Wednesday, December 09, 2015

Midweek Meditation: "Genuine Prayer" (David Steindahl-Rast)

"Private prayers" is a misleading phrase. First of all, true prayers are never private. If prayers are private, they are not truly prayer. Whatever is private excludes someone. A private club has an exclusive membership; if a road is private, all but the owners are deprived of its use. But genuine prayer comes from the heart, from that realm of my being where I am one with all. It is never a private affair. Genuine prayer is all-inclusive. A great teacher of prayer in the Jewish tradition expressed this well: “When I prepare myself to say my prayers I unite my- self with all who are closer to God than I am so that, through them, I may reach God. And I also unite myself with all who may be farther away from God than I am, so that, through me, they may reach God.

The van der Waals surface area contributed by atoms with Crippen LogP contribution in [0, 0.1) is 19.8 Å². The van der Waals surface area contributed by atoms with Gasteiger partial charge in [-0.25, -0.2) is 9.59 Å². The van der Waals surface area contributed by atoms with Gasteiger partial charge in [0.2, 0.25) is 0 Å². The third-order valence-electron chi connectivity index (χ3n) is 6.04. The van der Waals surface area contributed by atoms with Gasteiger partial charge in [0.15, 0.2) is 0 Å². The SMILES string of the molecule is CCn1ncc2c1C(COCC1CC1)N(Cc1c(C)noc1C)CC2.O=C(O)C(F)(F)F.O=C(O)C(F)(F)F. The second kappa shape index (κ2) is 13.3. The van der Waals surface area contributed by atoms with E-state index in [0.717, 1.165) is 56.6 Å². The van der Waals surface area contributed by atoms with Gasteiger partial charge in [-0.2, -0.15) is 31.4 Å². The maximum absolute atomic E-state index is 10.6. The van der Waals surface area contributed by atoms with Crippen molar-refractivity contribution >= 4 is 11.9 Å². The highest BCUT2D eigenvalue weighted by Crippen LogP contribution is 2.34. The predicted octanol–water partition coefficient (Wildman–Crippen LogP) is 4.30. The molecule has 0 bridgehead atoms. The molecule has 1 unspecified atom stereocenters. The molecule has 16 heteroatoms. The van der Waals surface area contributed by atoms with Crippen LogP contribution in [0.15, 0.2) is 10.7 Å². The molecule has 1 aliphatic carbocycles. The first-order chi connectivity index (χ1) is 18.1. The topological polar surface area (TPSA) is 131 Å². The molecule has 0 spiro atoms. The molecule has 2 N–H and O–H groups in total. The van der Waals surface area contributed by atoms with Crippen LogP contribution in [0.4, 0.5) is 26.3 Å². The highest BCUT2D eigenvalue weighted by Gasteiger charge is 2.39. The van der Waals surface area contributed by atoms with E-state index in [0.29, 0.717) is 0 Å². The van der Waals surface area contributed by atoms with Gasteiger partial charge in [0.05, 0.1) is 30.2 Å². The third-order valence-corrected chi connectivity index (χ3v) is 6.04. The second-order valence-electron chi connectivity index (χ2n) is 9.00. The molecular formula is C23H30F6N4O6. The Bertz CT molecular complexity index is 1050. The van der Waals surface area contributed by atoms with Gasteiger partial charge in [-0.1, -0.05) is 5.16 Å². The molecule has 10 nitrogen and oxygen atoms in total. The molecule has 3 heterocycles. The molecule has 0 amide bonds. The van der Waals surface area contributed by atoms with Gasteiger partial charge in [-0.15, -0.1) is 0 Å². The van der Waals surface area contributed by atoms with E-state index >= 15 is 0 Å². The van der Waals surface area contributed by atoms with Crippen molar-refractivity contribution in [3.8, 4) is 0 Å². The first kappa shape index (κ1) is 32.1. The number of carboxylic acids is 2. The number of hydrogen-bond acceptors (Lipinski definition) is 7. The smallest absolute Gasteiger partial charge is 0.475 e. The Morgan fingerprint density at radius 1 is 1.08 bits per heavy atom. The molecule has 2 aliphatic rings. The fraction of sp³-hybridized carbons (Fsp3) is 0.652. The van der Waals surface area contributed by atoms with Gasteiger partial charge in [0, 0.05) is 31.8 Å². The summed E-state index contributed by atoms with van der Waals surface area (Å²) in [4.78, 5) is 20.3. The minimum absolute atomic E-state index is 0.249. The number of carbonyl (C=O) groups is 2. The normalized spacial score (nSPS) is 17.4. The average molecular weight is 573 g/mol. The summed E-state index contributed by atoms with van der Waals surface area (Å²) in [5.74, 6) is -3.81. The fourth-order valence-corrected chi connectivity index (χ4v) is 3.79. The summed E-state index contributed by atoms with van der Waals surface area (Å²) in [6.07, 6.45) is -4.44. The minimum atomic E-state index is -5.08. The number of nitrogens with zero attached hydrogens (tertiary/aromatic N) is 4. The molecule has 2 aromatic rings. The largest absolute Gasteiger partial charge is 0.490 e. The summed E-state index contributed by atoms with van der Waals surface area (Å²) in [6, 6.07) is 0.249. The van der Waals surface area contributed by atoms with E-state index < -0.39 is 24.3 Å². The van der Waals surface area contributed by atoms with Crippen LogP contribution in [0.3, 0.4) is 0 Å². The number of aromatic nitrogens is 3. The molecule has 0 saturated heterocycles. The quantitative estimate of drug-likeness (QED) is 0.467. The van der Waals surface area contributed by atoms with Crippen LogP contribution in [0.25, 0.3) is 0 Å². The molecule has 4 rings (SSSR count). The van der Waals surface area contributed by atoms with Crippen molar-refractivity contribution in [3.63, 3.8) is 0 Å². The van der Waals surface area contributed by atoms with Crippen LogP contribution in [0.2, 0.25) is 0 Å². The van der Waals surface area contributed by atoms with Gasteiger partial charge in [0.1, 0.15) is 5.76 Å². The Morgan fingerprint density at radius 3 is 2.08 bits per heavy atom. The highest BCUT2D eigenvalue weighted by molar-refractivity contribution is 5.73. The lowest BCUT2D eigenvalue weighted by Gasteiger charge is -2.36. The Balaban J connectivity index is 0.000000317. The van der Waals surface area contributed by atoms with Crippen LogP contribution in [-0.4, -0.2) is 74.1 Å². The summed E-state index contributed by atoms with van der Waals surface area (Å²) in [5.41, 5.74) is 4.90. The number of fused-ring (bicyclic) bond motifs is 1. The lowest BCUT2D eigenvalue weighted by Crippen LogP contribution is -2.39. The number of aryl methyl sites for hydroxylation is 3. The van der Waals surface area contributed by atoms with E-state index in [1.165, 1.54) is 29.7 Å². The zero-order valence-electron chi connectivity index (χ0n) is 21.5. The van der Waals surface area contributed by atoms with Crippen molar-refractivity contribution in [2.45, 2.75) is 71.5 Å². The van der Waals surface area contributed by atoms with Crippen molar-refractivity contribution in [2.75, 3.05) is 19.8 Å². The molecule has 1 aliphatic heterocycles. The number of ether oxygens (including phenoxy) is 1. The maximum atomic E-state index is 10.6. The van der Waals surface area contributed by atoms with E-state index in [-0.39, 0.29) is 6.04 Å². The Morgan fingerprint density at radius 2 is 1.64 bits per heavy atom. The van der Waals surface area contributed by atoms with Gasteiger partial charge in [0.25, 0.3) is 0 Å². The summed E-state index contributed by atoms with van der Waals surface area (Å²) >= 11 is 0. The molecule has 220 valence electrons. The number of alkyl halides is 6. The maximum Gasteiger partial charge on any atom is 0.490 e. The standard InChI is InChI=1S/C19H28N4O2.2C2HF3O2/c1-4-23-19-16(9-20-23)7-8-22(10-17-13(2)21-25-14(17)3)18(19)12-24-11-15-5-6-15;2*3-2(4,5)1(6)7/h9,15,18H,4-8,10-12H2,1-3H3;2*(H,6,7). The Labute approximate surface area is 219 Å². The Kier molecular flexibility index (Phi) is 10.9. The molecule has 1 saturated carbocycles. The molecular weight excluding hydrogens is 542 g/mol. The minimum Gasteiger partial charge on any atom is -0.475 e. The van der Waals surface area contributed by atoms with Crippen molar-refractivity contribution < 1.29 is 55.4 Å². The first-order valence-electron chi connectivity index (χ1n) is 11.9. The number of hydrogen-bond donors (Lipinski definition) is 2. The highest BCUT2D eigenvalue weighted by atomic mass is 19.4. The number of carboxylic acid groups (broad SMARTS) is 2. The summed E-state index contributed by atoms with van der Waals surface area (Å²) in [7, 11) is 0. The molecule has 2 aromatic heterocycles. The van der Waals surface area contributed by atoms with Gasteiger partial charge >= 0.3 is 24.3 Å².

Christian tradition calls this the communion of saints. Whenever we pray, we pray in community. This is why some prefer to speak of "personal" rather than "private" prayers. But that won't get us far. What is the alternative to personal prayer? Impersonal prayer? Let us hope that there is no such thing. Still, we do need to distinguish between praying together with others and praying by ourselves. I will call these two areas prayers together and prayers alone. 

(David Steindl-Rast, Gratefulness, the Heart of Prayer, NY: Paulist Press, 1984, p51-52)

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